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May/June 2006 Issue

Being Neighbourly, Being Missional

Cam Roxburgh has written “The Role of the Church in Community Transformation,” a chapter in the book Discipling Our Nation (Church Leadership Library, 2005). He points out that a key way to join in the mission of God is to be an attractive community within a neighbourhood:

One day I was sitting at my dining-room table with a friend who didn’t know Christ. We were talking about all of the evidence in society that indicates the values and morals of our culture were going downhill in a hurry. . . .

I said: “Timothy. When will it stop? Is there no end to how far our society can sink?” He responded: “Cam, it will only stop when there is a group of people who learn to live together in such a way that their values and morals are seen to be so attractive that others all around them will want to become a part of them.”

I choked up as I responded.

“Timothy, that is what the Church is supposed to be like.”

It has become a deep conviction that part of the gospel needs not just to be told but shown as God’s people live out in a neighbourhood what it means to be the people of God together.

The Good News of Jesus includes the fact that we are invited into the family of God to live in community with new brothers and sisters. This way of living will be attractive to those who don’t yet know Christ. . . .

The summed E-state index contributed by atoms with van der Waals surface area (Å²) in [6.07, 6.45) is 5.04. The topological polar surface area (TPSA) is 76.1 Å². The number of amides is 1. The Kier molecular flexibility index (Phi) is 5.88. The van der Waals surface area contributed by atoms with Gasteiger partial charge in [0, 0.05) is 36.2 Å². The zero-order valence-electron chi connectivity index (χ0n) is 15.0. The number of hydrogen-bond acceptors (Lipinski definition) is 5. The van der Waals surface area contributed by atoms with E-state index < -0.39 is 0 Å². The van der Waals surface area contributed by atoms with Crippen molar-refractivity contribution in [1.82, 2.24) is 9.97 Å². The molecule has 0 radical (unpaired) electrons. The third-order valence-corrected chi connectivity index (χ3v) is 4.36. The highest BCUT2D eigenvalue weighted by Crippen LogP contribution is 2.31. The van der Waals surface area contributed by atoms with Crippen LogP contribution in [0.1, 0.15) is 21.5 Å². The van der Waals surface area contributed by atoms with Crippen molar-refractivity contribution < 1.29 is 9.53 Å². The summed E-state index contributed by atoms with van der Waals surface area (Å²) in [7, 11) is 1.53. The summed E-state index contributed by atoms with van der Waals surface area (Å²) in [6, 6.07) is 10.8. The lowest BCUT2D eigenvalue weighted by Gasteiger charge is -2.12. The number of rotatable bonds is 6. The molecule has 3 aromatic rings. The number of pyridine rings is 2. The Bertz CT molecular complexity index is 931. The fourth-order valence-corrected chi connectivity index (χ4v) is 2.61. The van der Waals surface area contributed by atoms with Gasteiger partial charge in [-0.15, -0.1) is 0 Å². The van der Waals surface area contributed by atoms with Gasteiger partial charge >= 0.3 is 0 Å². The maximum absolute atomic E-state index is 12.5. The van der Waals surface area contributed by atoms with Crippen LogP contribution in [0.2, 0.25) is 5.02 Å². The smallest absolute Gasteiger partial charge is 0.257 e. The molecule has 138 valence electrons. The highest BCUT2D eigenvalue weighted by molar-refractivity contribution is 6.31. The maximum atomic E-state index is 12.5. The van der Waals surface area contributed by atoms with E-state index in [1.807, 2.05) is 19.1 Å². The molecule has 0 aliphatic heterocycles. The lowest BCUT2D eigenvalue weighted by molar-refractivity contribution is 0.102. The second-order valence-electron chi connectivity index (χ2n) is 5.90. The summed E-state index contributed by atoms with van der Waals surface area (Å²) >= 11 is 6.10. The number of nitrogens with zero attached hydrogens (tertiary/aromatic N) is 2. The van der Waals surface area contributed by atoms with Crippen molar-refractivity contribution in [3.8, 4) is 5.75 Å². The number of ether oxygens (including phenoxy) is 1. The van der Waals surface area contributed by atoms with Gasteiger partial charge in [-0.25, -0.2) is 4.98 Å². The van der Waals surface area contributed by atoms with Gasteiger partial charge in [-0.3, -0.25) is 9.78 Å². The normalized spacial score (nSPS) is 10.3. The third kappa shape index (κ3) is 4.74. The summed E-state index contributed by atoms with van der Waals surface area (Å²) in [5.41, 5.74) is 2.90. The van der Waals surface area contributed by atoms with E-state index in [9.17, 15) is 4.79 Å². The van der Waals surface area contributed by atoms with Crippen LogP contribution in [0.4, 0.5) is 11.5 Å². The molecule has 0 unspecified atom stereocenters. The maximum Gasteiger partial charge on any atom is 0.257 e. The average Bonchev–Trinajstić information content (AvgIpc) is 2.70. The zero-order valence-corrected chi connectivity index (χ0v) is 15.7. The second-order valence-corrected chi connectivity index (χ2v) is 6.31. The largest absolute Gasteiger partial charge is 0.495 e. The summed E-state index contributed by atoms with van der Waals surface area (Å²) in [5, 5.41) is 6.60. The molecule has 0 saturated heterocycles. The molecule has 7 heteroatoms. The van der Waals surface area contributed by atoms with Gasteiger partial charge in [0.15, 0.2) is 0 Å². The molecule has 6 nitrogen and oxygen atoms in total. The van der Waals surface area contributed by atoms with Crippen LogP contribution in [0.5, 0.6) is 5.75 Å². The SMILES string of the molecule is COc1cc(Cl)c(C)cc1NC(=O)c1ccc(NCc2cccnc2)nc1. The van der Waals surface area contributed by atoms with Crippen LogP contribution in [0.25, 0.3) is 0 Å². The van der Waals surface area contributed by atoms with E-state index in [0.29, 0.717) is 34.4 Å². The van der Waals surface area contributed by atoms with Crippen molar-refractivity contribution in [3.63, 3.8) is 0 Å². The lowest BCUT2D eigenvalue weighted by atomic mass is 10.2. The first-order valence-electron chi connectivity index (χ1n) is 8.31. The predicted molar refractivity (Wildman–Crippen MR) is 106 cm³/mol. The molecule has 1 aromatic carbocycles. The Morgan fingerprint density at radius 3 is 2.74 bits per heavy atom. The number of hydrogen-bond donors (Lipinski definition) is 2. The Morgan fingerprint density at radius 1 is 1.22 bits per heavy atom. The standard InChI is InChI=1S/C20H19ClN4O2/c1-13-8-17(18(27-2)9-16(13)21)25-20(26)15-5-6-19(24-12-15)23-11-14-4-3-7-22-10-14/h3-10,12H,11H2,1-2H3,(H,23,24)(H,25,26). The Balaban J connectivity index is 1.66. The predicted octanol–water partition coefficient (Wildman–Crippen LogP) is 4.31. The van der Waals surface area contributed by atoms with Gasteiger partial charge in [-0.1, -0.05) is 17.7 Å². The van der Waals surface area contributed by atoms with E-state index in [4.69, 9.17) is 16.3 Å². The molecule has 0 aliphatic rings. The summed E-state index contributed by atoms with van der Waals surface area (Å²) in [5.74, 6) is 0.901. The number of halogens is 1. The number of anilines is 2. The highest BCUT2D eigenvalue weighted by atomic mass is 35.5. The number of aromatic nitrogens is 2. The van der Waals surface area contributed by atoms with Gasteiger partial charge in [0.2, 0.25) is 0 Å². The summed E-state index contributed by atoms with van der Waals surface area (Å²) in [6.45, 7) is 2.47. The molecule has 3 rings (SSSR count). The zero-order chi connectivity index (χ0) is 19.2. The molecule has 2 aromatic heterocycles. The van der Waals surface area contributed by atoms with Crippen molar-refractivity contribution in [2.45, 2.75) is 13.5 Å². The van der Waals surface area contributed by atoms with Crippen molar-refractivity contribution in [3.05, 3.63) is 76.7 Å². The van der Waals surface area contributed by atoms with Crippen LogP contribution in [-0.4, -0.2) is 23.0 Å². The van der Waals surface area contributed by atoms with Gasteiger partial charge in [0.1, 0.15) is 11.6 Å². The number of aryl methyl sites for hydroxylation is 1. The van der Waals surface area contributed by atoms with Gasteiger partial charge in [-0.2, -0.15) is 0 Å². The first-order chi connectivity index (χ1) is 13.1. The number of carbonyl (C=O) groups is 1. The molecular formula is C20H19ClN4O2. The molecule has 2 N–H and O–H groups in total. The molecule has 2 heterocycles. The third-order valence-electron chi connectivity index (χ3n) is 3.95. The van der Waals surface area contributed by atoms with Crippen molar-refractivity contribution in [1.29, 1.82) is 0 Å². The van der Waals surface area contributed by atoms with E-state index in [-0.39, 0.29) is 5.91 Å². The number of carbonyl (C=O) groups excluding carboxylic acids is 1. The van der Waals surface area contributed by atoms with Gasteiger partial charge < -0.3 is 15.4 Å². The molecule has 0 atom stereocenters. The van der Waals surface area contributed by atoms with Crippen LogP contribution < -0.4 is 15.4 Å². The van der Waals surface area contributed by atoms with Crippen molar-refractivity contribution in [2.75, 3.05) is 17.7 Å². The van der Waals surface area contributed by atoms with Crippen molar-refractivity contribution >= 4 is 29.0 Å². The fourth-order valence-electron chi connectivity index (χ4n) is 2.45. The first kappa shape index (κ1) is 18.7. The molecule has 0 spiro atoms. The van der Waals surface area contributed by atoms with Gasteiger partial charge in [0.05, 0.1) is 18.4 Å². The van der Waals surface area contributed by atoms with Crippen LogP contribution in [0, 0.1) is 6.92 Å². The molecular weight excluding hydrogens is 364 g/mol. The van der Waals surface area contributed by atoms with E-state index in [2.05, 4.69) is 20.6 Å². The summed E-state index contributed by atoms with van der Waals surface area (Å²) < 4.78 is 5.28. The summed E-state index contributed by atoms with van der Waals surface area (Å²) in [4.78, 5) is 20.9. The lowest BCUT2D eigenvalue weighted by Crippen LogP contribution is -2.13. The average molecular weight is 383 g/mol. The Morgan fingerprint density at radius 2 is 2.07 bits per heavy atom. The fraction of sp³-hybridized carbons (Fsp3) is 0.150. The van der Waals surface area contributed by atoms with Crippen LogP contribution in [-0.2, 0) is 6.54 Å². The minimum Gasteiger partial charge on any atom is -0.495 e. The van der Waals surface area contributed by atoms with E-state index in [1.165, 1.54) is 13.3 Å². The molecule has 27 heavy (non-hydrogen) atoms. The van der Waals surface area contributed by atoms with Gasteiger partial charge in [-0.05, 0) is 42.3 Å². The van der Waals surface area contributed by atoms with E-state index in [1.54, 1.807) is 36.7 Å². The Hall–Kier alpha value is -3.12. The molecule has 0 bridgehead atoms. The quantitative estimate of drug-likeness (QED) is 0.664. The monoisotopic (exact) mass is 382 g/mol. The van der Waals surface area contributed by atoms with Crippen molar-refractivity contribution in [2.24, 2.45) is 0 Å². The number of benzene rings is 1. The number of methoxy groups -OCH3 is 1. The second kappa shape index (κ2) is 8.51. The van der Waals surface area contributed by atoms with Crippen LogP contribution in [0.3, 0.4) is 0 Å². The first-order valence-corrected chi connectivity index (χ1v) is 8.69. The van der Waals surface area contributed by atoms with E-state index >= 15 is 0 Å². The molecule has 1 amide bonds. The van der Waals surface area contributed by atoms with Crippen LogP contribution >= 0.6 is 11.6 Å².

We believe deeply that we are called to reach people who do not know Christ, but that we are also to work for neighbourhood transformation. This is part of the Good News.

My prayer is that others who read this chapter will catch a passion for transforming their neighbourhoods and grow bold and creative in ways in which that may be done.

He goes on to highlight biblical texts that support a neighbourhood orientation and examples of neighbourly actions emanating from his congregation. He then itemizes three indicators of what a church that is “in the business of neighbourhood transformation” looks like: first it’s missional (including proclamation, social justice actions, whole gospel, mission of God and the reign of God).

Second, it’s incarnational (move beyond being religious consumers by drawing a boundary around the neighbourhood and considering it one of the congregation’s mission fields, and then move into, shop, play, visit and, if possible, find employment in that neighbourhood).

Third, it’s intentional (use worship to reach neighbours, set impact goals for particular neighbours and neighbourhood groups, become experts on the neighbourhood, use the congregation’s time, talents and treasure in service of the neighbourhood and network with other churches in the city).

Results Southside Church has seen include good relations with schools, reduction in neighbourhood crime, increasing partnerships with neighbourhood organizations, community spirit, increased involvement in fighting poverty and accepting cultural diversity, contributing to healthy family life of neighbours).

 

Other Articles
May/June 2006 Issue

Cover Story
God, Glory, Gold: Athletes Who Believe

Featured Articles
The Missional Church: Getting Back to the Core of Our Identity

Helping Congregations Be More Missional

Where Does This "Missional Church" Talk Come From?

Being Neighbourly, Being Missional

From the Editor
Our Cover and More

The Gathering Place
The Ottawa Manifesto

   
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